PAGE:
Article Abstract

Malnutrition in patients who underwent surgery for spinal metastases

Authors: Anne L. Versteeg, Floris R. van Tol, Mechteld A. Lehr, Cumhur F. Oner, Jorrit-Jan Verlaan

Abstract

Background: Malnutrition is common among cancer patients and has been associated with increased morbidity and mortality. The primary objective of this study was to evaluate the nutritional status of patients who underwent surgical treatment for spinal metastases. In addition, the association between nutritional status and length of stay, health related quality of life (HRQOL), the occurrence of adverse events and survival was investigated.
Methods: A single center prospective observational cohort study including patients with spinal metastases who underwent surgical treatment was performed. Demographic, diagnostic, treatment, and HRQOL (SOSGOQ2.0 and EQ-5D-3L) data were prospectively collected at baseline and 12 weeks post-treatment. Nutritional status was evaluated with the Patient-Generated Subjective Global Assessment (PG-SGA).
Results: A total of 39 patients were included. Malnutrition as determined by the PG-SGA was present in 36 (92%) of the patients, of whom 32 (82%) were moderately malnourished and 4 (10%) were severely malnourished. Malnourishment was associated with lower baseline SOSGOQ2.0 total scores, SOSGOQ2.0 physical function, mental health and social functioning scores, EQ-5D total scores and EQ-5D mobility scores. No association between malnutrition and survival could be determined.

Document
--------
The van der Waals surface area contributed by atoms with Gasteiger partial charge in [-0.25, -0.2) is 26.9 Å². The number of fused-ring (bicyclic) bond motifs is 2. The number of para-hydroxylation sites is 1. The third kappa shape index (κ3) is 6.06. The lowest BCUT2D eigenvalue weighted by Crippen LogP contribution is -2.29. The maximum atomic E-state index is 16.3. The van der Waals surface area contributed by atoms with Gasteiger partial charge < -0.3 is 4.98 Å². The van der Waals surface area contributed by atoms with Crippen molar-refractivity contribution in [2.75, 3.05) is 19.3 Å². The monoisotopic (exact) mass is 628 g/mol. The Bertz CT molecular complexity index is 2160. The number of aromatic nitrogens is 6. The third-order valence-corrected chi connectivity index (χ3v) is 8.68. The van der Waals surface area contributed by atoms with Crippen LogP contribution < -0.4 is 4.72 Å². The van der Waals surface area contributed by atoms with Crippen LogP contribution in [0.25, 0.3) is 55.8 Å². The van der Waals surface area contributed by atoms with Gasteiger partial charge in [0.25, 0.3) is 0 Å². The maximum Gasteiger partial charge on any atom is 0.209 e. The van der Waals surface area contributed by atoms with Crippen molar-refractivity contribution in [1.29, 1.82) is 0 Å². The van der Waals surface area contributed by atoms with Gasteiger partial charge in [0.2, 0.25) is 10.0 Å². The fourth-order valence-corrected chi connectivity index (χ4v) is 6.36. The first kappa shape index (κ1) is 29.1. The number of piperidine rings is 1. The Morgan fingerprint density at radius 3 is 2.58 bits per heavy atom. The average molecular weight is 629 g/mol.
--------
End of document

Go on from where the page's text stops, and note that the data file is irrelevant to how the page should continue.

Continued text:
Conclusions: The prevalence of malnutrition among surgically treated patients with spinal metastases is high. Malnutrition demonstrated to be associated with lower baseline HRQOL scores. Future larger studies are needed to further investigate the prognostic significance of malnutrition.

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